Reliable intraocular pressure measurement using automated radio-wave telemetry

Clin Ophthalmol. 2014 Jan 7;8:177-85. doi: 10.2147/OPTH.S54753. eCollection 2014.


Purpose: To present an autonomous intraocular pressure (IOP) measurement technique using a wireless implantable transducer (WIT) and a motion sensor.

Methods: The WIT optical aid was implanted within the ciliary sulcus of a normotensive rabbit eye after extracapsular clear lens extraction. An autonomous wireless data system (AWDS) comprising of a WIT and an external antenna aided by a motion sensor provided continuous IOP readings. The sensitivity of the technique was determined by the ability to detect IOP changes resulting from the administration of latanoprost 0.005% or dorzolamide 2%, while the reliability was determined by the agreement between baseline and vehicle (saline) IOP.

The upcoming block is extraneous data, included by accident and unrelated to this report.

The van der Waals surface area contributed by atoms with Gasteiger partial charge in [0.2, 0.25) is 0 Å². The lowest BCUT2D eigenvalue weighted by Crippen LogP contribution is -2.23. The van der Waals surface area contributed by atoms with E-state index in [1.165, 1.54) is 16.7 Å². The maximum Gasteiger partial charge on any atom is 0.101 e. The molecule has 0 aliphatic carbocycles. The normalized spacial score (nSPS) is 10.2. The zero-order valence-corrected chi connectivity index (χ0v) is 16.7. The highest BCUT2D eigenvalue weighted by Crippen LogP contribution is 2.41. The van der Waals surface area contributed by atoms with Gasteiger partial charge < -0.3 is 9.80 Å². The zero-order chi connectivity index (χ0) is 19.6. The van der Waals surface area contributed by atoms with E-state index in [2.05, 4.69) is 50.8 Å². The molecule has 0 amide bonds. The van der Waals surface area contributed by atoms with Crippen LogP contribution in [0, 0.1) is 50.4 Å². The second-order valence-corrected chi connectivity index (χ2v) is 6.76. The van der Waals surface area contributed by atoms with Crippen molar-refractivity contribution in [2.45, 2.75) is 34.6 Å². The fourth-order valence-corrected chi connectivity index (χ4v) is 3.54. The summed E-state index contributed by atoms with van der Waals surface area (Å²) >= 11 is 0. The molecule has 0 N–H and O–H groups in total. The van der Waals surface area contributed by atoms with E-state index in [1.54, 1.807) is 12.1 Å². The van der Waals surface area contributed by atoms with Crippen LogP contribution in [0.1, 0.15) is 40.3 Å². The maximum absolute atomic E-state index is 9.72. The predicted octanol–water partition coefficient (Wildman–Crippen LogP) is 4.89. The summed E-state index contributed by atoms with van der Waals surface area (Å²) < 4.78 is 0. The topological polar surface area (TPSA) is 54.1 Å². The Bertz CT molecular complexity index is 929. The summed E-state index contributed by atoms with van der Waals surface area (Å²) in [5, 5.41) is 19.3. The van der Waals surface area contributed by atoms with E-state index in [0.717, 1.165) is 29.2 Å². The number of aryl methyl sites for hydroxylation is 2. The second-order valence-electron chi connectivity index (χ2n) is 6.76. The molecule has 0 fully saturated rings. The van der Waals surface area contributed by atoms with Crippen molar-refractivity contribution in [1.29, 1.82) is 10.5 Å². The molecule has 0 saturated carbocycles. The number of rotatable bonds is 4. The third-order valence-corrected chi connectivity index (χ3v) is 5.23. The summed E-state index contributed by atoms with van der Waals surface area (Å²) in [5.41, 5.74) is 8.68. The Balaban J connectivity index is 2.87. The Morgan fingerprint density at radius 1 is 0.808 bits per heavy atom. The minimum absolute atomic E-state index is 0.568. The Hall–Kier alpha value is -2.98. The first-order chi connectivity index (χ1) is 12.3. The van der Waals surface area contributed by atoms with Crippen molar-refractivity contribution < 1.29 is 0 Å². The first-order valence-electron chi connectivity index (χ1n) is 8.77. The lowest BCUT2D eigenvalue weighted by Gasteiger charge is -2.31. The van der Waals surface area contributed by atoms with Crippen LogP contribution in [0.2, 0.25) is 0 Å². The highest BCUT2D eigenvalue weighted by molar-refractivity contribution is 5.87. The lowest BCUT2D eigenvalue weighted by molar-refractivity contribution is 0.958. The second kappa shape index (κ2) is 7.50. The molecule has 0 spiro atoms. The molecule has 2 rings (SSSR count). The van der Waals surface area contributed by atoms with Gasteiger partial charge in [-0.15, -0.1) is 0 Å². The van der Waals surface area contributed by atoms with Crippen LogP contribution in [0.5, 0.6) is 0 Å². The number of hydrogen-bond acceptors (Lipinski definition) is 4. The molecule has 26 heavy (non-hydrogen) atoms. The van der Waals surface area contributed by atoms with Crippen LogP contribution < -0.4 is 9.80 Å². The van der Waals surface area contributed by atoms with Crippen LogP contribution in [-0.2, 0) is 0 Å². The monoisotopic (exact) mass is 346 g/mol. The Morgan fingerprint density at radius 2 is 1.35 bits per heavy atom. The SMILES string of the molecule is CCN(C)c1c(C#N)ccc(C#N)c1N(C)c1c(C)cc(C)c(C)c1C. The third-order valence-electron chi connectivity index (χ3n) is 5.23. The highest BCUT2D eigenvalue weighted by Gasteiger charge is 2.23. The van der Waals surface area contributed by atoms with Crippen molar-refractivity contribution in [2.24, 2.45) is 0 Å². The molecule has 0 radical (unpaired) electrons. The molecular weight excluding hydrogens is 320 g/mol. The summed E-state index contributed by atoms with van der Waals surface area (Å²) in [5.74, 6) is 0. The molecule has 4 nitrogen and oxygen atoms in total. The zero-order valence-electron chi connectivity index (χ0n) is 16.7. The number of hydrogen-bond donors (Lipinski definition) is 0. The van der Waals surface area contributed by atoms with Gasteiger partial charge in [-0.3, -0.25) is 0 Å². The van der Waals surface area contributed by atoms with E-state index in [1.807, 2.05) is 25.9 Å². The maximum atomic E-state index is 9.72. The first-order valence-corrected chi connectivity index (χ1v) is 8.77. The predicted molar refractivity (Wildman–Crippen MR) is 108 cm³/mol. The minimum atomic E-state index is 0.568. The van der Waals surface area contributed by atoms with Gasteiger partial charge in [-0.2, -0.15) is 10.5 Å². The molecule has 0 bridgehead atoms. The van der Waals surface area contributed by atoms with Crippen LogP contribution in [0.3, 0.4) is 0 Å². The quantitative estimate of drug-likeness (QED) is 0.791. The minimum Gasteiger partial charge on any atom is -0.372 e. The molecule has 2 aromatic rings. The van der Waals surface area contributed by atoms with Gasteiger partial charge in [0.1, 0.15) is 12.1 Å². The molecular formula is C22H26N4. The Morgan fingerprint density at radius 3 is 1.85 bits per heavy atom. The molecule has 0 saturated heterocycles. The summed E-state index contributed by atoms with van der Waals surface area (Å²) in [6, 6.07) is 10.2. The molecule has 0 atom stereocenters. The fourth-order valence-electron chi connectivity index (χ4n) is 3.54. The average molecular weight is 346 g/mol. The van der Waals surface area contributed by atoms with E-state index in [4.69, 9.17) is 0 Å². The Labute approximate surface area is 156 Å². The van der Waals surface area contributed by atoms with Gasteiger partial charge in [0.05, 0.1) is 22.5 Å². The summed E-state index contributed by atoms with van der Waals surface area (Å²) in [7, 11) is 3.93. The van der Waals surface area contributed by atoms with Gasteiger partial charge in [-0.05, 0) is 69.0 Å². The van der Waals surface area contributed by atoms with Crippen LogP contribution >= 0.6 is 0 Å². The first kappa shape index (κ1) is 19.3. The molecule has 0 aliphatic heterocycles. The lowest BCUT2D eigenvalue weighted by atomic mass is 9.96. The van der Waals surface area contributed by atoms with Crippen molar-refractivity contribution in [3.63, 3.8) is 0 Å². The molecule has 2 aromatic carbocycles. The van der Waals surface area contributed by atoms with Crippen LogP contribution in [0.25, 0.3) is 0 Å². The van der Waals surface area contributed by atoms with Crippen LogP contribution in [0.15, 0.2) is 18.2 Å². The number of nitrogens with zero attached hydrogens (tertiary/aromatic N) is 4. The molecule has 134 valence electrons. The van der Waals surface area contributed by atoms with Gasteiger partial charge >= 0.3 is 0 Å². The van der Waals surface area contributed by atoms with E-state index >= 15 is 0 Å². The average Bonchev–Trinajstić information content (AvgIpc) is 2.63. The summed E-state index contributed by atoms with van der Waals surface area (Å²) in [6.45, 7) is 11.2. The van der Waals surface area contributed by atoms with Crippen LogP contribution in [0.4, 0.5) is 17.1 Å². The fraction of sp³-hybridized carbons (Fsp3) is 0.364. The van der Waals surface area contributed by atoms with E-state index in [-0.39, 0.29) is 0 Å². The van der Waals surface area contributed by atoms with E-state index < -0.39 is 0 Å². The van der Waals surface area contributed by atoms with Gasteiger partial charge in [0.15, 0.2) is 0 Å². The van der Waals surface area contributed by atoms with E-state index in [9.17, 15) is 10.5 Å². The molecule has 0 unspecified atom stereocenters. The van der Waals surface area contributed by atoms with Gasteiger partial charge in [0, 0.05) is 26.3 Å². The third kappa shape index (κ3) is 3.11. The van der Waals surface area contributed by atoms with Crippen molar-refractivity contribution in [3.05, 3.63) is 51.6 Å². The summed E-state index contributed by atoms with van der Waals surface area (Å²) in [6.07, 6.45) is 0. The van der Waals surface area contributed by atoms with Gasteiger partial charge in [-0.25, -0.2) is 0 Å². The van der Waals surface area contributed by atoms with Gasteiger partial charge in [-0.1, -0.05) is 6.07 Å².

Results: On average, 12 diurnal and 205 nocturnal IOP measurements were performed with latanoprost, and 26 diurnal and 205 nocturnal measurements with dorzolamide. No difference was found between mean baseline IOP (13.08±2.2 mmHg) and mean vehicle IOP (13.27±2.1 mmHg) (P=0.45), suggesting good measurement reliability. Both antiglaucoma medications caused significant IOP reduction compared to baseline; latanoprost reduced mean IOP by 10% (1.3±3.54 mmHg; P<0.001), and dorzolamide by 5% (0.62±2.22 mmHg; P<0.001). Use of latanoprost resulted in an overall twofold higher IOP reduction compared to dorzolamide (P<0.001). Repeatability was ±1.8 mmHg, assessed by the variability of consecutive IOP measurements performed in a short period of time (≤1 minute), during which the IOP is not expected to change.

Conclusion: IOP measurements in conscious rabbits obtained without the need for human interactions using the AWDS are feasible and provide reproducible results.

Keywords: IOP; MEMS; implant; intraocular; pressure transducer; wireless.